• I was paid $104k in last 12 months by freelancing on-line a­­n­­d I did it by wor­king part-time f­o­r several hours every day. I was following work opportunity I came across from company that i found online and I am so thrilled that i earned so much money. It’s so newbie friendly a­­n­­d I’m just so thankful that I found out about this. Here is what i did… http://statictab.com/x4biwaa

  • Deborahaperry

    Google is paying 97$ per hour! Work for few hours and have longer with friends & family! !mj375d:
    On tuesday I got a great new Land Rover Range Rover from having earned $8752 this last four weeks.. Its the most-financialy rewarding I’ve had.. It sounds unbelievable but you wont forgive yourself if you don’t check it
    !mj375d:
    ??
    ??;?? http://GoogleFinancialJobsCash375DirectTopGetPay$97Hour ?????????????????????????????????????????????????????:::::!mj375d:….,….

  • katelyn.haupt

    I’ve earned 104,000 thousand dollars in last 12 months by doing an online job at home a­­n­­d I did it by working part time f­­o­­r 3 or sometimes more hrs /day. I was following a business model I came across from company that i found online and I am happy that i was able to make such great money. It’s so newbie-friendly and I’m just so thankful that i learned about it. This is what i do… http://statictab.com/owgxpdb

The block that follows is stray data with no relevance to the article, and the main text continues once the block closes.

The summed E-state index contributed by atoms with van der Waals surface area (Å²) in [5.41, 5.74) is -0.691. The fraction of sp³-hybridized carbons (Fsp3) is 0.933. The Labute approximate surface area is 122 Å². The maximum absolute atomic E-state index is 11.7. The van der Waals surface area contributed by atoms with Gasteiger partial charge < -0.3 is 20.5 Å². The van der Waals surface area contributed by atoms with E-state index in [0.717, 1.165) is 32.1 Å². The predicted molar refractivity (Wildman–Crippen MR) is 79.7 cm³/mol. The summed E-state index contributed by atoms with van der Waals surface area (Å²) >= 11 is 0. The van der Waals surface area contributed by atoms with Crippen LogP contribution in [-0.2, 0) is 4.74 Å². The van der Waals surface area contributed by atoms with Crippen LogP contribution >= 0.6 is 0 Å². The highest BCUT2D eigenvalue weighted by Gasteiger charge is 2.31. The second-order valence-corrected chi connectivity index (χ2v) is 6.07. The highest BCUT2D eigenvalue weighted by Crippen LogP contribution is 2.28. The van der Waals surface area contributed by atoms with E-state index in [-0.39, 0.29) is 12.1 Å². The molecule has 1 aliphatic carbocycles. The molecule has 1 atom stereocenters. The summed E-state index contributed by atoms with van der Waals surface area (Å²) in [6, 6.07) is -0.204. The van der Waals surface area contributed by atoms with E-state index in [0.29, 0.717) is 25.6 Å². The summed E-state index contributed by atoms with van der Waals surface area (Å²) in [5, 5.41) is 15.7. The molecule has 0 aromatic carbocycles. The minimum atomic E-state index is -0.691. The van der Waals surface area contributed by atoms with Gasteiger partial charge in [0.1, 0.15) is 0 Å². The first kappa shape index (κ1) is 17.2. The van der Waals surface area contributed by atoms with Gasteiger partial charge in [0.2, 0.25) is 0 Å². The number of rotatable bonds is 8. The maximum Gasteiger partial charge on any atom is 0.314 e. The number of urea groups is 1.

• Jonno Royston

    I find checking on the weather the day before helps dictate what I will be trying to photograph the next day. For example, a sunny day gives me the ability to do architectural photo`s using the buildings to shade and getting great shadows and reflections. You can add in sunsets in the evening too if you have the time. An overcast day gives me the chance to do portraits as the light is more equal. Rainy makes me do macro plants & flowers using the rain drops for effect. Etc etc…
    Just my pennies worth.

Join Our Email Newsletter

Thanks for subscribing!


DPS offers a free weekly newsletter with: 
1. new photography tutorials and tips
2. latest photography assignments
3. photo competitions and prizes

Enter your email below to subscribe.
Email:
 
 
Get DAILY free tips, news and reviews via our RSS feed